Addition of a small amount of azobenzene to eicosane can lower its melting point to where it can be melted by body heat. This can be used in demonstrations and classroom activities related to freezing point depression and phase diagrams.
Some explorations and explanations regarding superconductors and the quantum levitation (also known as quantum locking) experiment.
The concept of density is investigated regularly- in lecture, lab, or both- in Introductory (non-science majors) or the majors General Chemistry 1 courses. This post describes a short activity involving ice core density.
The author explains a virtual chemistry lab activity for use in a high school chemistry class. This activity is an excellent way to introduce measurements, significant figures, and the concept of density.
What's a better way to start the new school year than with some new experiments? Learn how to use a variety of color changing experiments to teach students about the Diet Coke and Mentos experiment, acids, bases, chemical and physical changes, and climate change.
Chemistry and lasers can be used to create a demonstration that includes several colors and flashing lights. This demonstration connects to topics in quantum chemistry and phase changes.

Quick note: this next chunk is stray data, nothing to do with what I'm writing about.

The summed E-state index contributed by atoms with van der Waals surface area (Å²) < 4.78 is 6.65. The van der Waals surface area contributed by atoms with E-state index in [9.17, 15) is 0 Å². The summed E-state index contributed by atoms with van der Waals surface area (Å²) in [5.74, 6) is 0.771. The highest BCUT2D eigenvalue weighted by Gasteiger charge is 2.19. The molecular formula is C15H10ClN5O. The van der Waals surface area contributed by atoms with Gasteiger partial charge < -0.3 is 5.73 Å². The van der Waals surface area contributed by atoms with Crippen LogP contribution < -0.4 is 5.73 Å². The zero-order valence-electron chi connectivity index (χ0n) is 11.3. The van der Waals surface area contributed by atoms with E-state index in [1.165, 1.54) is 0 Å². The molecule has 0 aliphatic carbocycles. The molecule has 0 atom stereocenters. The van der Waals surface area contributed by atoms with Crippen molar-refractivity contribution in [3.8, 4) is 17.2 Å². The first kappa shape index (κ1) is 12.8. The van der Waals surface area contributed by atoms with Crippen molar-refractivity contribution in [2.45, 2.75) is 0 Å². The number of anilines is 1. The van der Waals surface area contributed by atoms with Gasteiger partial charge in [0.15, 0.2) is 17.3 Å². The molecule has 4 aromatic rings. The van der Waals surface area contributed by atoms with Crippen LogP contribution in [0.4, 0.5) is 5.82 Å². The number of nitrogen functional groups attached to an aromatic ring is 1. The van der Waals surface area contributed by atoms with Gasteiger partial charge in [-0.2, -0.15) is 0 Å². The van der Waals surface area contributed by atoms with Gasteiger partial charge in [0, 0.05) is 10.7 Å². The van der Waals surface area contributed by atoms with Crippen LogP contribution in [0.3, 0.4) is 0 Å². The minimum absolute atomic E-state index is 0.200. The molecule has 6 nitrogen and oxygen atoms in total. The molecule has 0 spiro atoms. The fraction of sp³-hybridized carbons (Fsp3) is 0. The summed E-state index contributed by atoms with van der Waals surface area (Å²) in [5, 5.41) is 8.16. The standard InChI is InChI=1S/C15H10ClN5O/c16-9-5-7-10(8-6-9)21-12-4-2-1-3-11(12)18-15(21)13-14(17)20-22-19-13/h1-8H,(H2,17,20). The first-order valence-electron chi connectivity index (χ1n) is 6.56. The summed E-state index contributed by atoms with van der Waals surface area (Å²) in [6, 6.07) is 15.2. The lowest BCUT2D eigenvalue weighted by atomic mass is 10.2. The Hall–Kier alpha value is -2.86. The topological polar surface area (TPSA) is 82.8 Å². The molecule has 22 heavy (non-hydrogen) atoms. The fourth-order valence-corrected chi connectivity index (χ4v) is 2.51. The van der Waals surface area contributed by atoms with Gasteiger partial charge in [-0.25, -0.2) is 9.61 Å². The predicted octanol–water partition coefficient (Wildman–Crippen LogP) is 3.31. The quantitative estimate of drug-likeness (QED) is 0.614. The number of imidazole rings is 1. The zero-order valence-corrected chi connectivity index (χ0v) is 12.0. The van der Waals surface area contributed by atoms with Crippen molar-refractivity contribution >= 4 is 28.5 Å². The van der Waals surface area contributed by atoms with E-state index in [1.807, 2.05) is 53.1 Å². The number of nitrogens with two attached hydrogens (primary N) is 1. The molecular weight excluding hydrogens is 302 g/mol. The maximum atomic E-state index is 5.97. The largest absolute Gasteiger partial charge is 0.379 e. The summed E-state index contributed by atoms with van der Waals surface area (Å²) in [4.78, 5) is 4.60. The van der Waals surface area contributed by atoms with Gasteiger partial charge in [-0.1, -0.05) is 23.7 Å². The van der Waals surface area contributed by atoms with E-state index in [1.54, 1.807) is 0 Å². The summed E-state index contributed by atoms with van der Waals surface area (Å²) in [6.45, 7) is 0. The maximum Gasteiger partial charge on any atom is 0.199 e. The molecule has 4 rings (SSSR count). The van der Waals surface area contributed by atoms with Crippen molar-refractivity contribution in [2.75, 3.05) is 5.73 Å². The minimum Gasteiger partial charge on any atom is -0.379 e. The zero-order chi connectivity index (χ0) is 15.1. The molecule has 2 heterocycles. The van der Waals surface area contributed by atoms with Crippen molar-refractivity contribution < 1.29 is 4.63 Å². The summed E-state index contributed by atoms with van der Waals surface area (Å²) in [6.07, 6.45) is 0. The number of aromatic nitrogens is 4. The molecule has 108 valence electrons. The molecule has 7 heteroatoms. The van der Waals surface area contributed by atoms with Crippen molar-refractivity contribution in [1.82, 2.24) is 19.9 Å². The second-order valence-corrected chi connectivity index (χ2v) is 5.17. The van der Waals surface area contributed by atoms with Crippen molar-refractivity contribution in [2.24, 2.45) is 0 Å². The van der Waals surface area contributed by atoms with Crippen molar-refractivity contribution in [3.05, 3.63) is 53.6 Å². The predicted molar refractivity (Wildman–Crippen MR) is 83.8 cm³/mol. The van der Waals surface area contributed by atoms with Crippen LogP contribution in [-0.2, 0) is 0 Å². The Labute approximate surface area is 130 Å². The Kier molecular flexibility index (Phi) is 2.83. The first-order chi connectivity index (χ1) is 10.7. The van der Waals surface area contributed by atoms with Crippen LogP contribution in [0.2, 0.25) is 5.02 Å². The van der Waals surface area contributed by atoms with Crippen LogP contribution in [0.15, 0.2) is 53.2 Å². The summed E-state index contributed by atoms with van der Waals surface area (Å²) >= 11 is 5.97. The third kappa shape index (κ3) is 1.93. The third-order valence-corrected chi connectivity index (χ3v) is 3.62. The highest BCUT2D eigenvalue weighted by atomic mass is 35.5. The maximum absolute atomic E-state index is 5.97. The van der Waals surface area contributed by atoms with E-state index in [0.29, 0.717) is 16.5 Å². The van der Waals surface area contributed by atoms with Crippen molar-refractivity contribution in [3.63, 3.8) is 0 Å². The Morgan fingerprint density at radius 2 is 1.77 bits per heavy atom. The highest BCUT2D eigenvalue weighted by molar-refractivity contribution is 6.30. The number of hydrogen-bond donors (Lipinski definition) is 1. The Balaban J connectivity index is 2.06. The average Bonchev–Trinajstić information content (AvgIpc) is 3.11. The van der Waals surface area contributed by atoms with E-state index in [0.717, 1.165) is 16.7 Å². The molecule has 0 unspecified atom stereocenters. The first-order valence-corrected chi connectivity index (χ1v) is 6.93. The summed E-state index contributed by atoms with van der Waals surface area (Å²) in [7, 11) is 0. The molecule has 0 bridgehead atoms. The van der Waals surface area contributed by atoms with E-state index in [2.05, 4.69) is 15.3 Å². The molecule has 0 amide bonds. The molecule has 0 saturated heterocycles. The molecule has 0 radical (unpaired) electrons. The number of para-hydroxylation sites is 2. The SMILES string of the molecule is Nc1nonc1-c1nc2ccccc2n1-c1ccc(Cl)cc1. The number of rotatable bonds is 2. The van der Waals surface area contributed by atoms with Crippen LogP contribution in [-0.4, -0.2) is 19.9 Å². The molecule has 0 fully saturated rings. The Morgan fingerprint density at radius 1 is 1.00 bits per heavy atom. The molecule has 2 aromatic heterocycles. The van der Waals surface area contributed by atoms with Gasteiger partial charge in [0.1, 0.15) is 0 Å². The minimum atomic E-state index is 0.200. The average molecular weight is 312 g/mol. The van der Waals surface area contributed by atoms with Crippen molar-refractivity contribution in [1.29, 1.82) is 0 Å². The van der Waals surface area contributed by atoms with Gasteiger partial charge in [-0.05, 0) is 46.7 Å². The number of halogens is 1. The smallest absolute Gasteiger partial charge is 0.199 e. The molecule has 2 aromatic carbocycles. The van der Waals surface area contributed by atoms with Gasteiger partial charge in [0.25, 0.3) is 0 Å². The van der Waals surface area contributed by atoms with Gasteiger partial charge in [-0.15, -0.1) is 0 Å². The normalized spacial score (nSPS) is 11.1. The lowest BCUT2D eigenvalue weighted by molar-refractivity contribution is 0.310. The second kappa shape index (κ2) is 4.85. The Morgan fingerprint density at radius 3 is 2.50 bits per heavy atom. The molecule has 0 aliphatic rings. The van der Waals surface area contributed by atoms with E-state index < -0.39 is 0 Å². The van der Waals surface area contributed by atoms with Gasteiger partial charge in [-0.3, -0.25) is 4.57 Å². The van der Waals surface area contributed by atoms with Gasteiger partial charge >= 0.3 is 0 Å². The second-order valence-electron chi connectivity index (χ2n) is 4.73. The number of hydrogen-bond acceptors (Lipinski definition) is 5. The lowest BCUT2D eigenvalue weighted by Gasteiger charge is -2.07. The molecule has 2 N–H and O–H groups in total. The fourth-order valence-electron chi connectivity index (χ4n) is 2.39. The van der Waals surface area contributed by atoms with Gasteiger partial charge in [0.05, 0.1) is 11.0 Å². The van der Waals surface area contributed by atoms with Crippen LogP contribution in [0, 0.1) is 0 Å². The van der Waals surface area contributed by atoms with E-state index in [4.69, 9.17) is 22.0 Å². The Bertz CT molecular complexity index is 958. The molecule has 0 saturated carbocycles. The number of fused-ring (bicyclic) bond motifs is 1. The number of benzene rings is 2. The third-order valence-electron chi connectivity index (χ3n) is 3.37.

Have you ever seen the liquid nitrogen cloud? Do you wonder how the cloud forms when hot water is thrown onto liquid nitrogen? This post explores the liquid nitrogen cloud and possible explanations for its formation.
You are likely aware that diamonds are converted - albeit slowly - to graphite under normal conditions. Thus, diamonds don't last forever, in contrast to the popular advertising slogan. However, did you know that you can use chemistry to prove that diamonds are not forever? It's simpler than you think...
The solution to Chemical Mystery #11, which involves the Leidenfrost Effect, is presented.
What happens if you cool a Scrub Daddy sponge in liquid nitrogen (or dry ice) and subsequently strike it with a hammer? Let's find out!